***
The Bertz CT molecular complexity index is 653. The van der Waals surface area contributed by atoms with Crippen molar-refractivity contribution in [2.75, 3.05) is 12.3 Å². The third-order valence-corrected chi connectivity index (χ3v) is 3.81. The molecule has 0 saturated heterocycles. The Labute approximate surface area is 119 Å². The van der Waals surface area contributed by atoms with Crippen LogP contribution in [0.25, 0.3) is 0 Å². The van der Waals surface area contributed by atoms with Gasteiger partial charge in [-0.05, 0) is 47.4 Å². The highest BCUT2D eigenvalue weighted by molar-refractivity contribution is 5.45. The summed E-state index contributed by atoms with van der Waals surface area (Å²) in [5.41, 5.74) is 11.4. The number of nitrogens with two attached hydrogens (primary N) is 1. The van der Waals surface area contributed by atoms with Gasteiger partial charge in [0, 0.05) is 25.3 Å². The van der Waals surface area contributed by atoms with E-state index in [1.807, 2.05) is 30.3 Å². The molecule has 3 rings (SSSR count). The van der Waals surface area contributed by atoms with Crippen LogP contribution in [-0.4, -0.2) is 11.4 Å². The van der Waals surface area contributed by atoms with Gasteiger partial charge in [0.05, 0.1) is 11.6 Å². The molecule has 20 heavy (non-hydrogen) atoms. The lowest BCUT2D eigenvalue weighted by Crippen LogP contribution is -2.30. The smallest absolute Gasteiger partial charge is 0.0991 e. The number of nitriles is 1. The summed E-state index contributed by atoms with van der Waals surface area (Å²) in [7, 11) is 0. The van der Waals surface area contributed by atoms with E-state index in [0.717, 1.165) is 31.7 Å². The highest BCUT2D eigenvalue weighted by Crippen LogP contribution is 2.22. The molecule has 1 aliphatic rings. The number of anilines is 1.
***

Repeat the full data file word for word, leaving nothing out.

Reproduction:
The Bertz CT molecular complexity index is 653. The van der Waals surface area contributed by atoms with Crippen molar-refractivity contribution in [2.75, 3.05) is 12.3 Å². The third-order valence-corrected chi connectivity index (χ3v) is 3.81. The molecule has 0 saturated heterocycles. The Labute approximate surface area is 119 Å². The van der Waals surface area contributed by atoms with Crippen LogP contribution in [0.25, 0.3) is 0 Å². The van der Waals surface area contributed by atoms with Gasteiger partial charge in [-0.05, 0) is 47.4 Å². The highest BCUT2D eigenvalue weighted by molar-refractivity contribution is 5.45. The summed E-state index contributed by atoms with van der Waals surface area (Å²) in [5.41, 5.74) is 11.4. The number of nitrogens with two attached hydrogens (primary N) is 1. The van der Waals surface area contributed by atoms with Gasteiger partial charge in [0, 0.05) is 25.3 Å². The van der Waals surface area contributed by atoms with E-state index in [1.807, 2.05) is 30.3 Å². The molecule has 3 rings (SSSR count). The van der Waals surface area contributed by atoms with Crippen LogP contribution in [-0.4, -0.2) is 11.4 Å². The van der Waals surface area contributed by atoms with Gasteiger partial charge in [0.05, 0.1) is 11.6 Å². The molecule has 20 heavy (non-hydrogen) atoms. The lowest BCUT2D eigenvalue weighted by Crippen LogP contribution is -2.30. The smallest absolute Gasteiger partial charge is 0.0991 e. The number of nitriles is 1. The summed E-state index contributed by atoms with van der Waals surface area (Å²) in [7, 11) is 0. The van der Waals surface area contributed by atoms with E-state index in [0.717, 1.165) is 31.7 Å². The highest BCUT2D eigenvalue weighted by Crippen LogP contribution is 2.22. The molecule has 1 aliphatic rings. The number of anilines is 1.